Wikipedia defines resonance as ” the tendency of a system to oscillate at a greater amplitude at some frequencies than at others. These are known as the system’s resonant frequencies or resonance frequencies. At these frequencies, even small, periodic driving forces can produce large amplitude oscillation, because the system stores vibrational energy.” It goes further when it talks about resonance in specific. It states,” Resonance occurs when a system is able to store and easily transfer energy between two or more different storage modes (such as kinetic energy and potential energy in the case of a pendulum). However, there are some losses from cycle to cycle, called damping. When damping is small, the resonant frequency is approximately equal to the natural frequency of the system, which is a frequency of unforced vibrations. Some systems have multiple, distinct resonant systems.”
Our listening, home theater, and mixing room are all systems that have a resonant frequency. Our room due mainly to its dimensions and parallel surfaces is definitely a system that has resonances. Can our room store sound energy and easily transfer that energy between certain storage modes. A room can “load” with excess low frequency energy and then store for brief time intervals and then transfer that energy into the next room passing through the existing room physical structures. There is some type of an energy transfer cycle that the room exhibits and the frequency of resonance is room dimension dependent. Our room can also have multiple resonance systems within itself.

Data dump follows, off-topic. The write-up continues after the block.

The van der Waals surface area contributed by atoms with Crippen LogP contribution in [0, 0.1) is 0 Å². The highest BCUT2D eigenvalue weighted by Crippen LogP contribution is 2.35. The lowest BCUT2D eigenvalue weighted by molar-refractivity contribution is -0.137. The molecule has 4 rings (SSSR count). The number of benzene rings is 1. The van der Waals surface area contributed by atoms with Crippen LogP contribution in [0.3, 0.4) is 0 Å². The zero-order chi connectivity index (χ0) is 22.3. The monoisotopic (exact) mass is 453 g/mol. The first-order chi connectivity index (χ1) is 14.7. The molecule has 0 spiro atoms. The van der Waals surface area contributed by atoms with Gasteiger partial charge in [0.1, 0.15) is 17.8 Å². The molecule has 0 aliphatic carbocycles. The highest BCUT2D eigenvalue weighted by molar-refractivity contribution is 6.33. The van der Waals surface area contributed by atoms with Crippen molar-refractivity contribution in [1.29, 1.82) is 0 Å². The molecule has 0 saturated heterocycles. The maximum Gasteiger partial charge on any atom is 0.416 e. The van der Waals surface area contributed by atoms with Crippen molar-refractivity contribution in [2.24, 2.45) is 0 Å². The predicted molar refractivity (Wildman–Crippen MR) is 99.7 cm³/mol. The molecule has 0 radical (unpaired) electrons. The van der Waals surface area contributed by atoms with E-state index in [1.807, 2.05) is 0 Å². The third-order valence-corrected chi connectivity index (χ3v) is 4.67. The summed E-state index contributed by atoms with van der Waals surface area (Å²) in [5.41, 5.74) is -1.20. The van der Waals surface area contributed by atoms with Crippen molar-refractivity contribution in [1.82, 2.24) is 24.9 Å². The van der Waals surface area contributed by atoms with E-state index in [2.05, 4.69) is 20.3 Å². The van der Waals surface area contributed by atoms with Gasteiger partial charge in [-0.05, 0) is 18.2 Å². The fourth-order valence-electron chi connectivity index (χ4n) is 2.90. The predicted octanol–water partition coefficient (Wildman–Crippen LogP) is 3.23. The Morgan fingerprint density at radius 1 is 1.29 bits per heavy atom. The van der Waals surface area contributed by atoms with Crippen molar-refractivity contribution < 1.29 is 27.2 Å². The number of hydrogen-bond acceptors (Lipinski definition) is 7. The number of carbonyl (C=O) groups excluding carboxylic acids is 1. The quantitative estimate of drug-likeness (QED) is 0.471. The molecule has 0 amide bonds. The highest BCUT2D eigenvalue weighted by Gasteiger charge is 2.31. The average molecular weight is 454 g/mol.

How do we damp our system or room to minimize these resonances. We want to cause energy losses within our room’s energy transfer cycle. We must use the physical structure of the room. Can we make it larger , so we can spread out the multiple resonance systems within our room and provided more time and distance between the peaks and valleys in our room’s energy transfer cycle. This is usually not an option. We now must go into the room and work within the physical shell of the room. We must use damping from the inside out.
Our damping methodology must focus on the energy created from within the room. Can we reduce sound pressure at major room boundary reflections by “venting” or providing pressure release valves such as physical holes at surface pressure points? If we do that, we must prevent that energy from causing other acoustical issues in adjoining rooms and then we must also keep unwanted external energy from getting through our “vents” Can we absorb excess sound pressure energy close to the vibrational producing source such as our speakers to reduce the bandwidth that our system or room operates at? Can we reduce the mechanical resonant frequencies within the room’s wall structure? I think the answer is yes to all of these if we view the room as a pressurized box with a resonant system.